I was charged by a colleague and friend for being someone who wanted big change. Guilty.
I was charged by the same colleague and friend for being someone who expected people to recognize the need for change. Guilty.
Her claim was that I expected big sweeping changes and I don’t give enough credit to small incremental change and that the latter is the only thing that will make the big changes we need.
And she might be right. Maybe I need to focus on the little changes.
A teacher sets up a class website. Celebrate. A teacher uses some formative assessment. Celebrate. A teacher uses one less worksheet. Celebrate.
I see her point, that if I’m so stuck on waiting for the big stuff, I never acknowledge the movement that is taking place. At a certain point, I try to rely on that. I pride myself on my “incremental change” when it comes to the environment, my buying habits and parlaying principles into actions. I recognize that I can’t live free of all the damage we do. I always say the best step you can take is the next one.
But this is different, isn’t it? Education is already 10 years behind.
The way our students interact with the world is changing so much quicker than incremental change will allow. Check out youtube, Khan Academy, heck even Instructables, they are all a demonstration that education is now truly public. Something is being added to that list weekly. A spot where any student can get what they need and to know what they need is within reach.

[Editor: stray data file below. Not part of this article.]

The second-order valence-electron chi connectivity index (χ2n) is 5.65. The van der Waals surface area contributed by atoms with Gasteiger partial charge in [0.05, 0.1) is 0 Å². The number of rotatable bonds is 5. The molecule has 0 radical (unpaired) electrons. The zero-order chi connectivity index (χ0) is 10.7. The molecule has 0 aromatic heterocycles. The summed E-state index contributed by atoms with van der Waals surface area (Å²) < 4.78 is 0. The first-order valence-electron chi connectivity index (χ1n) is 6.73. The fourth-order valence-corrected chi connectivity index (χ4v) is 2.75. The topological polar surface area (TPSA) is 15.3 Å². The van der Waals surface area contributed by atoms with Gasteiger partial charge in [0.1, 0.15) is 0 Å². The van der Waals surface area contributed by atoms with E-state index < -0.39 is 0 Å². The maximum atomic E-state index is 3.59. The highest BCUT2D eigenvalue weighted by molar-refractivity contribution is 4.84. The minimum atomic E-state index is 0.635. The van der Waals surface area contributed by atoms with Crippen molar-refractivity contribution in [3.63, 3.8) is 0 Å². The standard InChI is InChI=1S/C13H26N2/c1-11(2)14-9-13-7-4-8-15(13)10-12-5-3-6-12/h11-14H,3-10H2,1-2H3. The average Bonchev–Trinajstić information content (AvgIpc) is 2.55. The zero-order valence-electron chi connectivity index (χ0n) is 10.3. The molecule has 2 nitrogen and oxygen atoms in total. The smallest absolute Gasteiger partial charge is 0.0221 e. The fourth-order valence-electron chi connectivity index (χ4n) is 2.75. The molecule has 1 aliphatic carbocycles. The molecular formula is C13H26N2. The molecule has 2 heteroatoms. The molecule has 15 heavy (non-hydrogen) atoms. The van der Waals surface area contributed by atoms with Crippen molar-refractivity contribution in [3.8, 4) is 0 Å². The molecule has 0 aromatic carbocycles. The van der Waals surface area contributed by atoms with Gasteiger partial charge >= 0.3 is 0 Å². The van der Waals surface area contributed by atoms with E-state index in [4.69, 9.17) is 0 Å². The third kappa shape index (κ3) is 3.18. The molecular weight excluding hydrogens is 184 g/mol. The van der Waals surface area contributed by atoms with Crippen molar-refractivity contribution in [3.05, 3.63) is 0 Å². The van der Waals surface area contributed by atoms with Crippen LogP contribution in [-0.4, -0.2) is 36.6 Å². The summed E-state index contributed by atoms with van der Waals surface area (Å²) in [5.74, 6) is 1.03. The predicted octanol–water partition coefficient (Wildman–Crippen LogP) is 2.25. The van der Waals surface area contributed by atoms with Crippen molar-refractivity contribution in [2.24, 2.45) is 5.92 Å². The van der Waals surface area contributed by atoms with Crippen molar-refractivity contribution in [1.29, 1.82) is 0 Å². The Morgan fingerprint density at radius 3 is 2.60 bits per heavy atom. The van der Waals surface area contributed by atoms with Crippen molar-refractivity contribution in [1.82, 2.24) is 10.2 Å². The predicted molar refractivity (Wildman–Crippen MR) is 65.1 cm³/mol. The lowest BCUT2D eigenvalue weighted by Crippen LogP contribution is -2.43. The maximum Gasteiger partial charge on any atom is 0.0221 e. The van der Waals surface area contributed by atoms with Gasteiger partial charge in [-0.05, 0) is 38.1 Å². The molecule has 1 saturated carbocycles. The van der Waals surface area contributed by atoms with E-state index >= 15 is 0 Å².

Yet, we rely on textbooks and worksheets. A fixed place, time and subject of learning. We still expect students to sit still and listen to me. Non-stop, all day in subjects we deem important.
And so I say to my colleague and friend, I am guilty of wanting big change. I am guilty of expecting people to recognize the change and make it happen. Because, the way I see it, incremental change is important, but it’s not enough.
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